move-man-pages : (listof (and/c path-string? relative-path? filename-extension)) —
Like copy-man-pages, but the original file is removed after it is copied (which makes sense for precompiled packages).
install-platform : platform-spec? —
Determines whether files are copied or moved for copy-foreign-libs, move-foreign-libs, copy-shared-files, or move-shared-files. See matching-platform? for information on the way that the specification is compared to (system-type) and (system-library-subpath #f).
install-collection : path-string? —
A library module relative to the collection that provides installer. The installer procedure accepts one to three arguments. The first argument is a directory path to the parent of the Racket installation’s "collects" directory; the second argument, if accepted, is a path to the collection’s own directory; the third argument, if accepted, is a boolean indicating whether the collection is installed as user-specific (#f) or installation-wide (#f). The procedure should perform collection-specific installation work, and it should avoid unnecessary work in the case that it is called multiple times for the same installation.
pre-install-collection : path-string? —
Like install-collection, except that the corresponding installer is called before the normal ".zo" build, instead of after. The provided procedure should be named pre-installer in this case, so it can be provided by the same file that provides an installer.
post-install-collection : path-string? —
Like install-collection. It is called right after the install-collection procedure is executed. The only difference between these is that the --no-install flag can be used to disable the previous two installers, but not this one. It is therefore expected to perform operations that are always needed, even after an installation that contains pre-compiled files. The provided procedure should be named post-installer in this case, so it can be provided by the same file that provides the previous two.
assume-virtual-sources : any/c —
A true value indicates that bytecode files without a corresponding source file should not be removed from "compiled" directories, and no files should not be removed when the --clean or -c flag is passed to raco setup.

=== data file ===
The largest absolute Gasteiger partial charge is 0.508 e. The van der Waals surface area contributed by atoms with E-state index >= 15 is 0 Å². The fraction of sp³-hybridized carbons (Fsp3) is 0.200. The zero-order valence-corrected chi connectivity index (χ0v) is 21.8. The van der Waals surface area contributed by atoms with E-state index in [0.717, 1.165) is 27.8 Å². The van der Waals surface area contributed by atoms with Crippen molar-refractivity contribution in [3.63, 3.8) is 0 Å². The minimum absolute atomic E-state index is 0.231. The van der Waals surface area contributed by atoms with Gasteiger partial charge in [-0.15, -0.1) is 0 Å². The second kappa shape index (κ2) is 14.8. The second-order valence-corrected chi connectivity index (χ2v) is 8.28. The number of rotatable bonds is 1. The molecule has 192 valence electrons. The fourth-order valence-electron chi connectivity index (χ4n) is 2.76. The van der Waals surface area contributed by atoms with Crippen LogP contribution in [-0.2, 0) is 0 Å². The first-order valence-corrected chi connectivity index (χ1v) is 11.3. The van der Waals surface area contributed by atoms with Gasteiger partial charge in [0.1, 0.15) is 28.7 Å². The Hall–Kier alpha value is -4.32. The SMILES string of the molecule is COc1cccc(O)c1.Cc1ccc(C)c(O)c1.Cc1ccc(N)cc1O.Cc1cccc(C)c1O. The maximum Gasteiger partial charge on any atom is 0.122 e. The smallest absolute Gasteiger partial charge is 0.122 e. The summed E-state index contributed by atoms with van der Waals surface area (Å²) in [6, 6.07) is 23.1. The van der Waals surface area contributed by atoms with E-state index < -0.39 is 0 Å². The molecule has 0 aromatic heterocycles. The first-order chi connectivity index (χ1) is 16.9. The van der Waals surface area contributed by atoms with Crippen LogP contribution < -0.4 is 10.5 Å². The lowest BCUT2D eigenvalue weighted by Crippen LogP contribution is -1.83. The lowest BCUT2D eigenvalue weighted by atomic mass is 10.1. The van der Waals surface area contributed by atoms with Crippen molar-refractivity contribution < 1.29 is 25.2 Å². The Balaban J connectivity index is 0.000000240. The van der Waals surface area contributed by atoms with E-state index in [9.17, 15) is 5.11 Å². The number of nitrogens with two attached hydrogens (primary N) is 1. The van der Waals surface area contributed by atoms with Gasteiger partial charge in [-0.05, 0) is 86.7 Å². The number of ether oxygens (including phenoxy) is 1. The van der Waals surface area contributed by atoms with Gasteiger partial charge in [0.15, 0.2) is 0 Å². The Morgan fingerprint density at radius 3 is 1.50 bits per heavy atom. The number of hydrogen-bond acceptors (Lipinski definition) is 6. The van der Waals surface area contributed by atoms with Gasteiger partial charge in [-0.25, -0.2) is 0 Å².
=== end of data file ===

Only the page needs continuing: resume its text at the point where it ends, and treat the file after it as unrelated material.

clean : (listof path-string?) —
A list of pathnames to be deleted when the --clean or -c flag is passed to raco setup. The pathnames must be relative to the collection. If any path names a directory, each of the files in the directory are deleted, but none of the subdirectories of the directory are checked. If the path names a file, the file is deleted. The default, if this flag is not specified, is to delete all files in the "compiled" subdirectory, and all of the files in the platform-specific subdirectory of the compiled directory for the current platform.
Just as compiling ".zo" files will compile each module used by a compiled module, deleting a module’s compiled image will delete the ".zo" of each module that is used by the module. More specifically, used modules are determined when deleting a ".dep" file, which would have been created to accompany a ".zo" file when the ".zo" was built by raco setup. If the ".dep" file indicates another module, that module’s ".zo" is deleted only if it also has an accompanying ".dep" file. In that case, the ".dep" file is deleted, and additional used modules are deleted based on the used module’s ".dep" file, etc. Supplying a specific list of collections to raco setup disables this dependency-based deletion of compiled files.